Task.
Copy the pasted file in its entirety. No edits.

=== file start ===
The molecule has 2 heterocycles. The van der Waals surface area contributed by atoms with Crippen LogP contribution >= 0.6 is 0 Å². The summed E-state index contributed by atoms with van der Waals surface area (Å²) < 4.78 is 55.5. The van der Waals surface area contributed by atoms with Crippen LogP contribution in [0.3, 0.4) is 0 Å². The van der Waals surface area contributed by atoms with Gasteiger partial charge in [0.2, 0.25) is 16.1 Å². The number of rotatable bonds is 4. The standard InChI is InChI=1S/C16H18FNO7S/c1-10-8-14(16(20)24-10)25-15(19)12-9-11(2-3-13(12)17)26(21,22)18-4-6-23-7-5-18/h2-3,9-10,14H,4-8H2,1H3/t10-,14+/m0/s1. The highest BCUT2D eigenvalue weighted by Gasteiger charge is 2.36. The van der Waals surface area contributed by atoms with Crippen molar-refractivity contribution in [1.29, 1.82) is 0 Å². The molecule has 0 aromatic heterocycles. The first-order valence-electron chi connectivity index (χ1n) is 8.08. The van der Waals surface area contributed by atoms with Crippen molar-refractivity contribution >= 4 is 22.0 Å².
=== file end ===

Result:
The molecule has 2 heterocycles. The van der Waals surface area contributed by atoms with Crippen LogP contribution >= 0.6 is 0 Å². The summed E-state index contributed by atoms with van der Waals surface area (Å²) < 4.78 is 55.5. The van der Waals surface area contributed by atoms with Crippen LogP contribution in [0.3, 0.4) is 0 Å². The van der Waals surface area contributed by atoms with Gasteiger partial charge in [0.2, 0.25) is 16.1 Å². The number of rotatable bonds is 4. The standard InChI is InChI=1S/C16H18FNO7S/c1-10-8-14(16(20)24-10)25-15(19)12-9-11(2-3-13(12)17)26(21,22)18-4-6-23-7-5-18/h2-3,9-10,14H,4-8H2,1H3/t10-,14+/m0/s1. The highest BCUT2D eigenvalue weighted by Gasteiger charge is 2.36. The van der Waals surface area contributed by atoms with Crippen molar-refractivity contribution in [1.29, 1.82) is 0 Å². The molecule has 0 aromatic heterocycles. The first-order valence-electron chi connectivity index (χ1n) is 8.08. The van der Waals surface area contributed by atoms with Crippen molar-refractivity contribution >= 4 is 22.0 Å².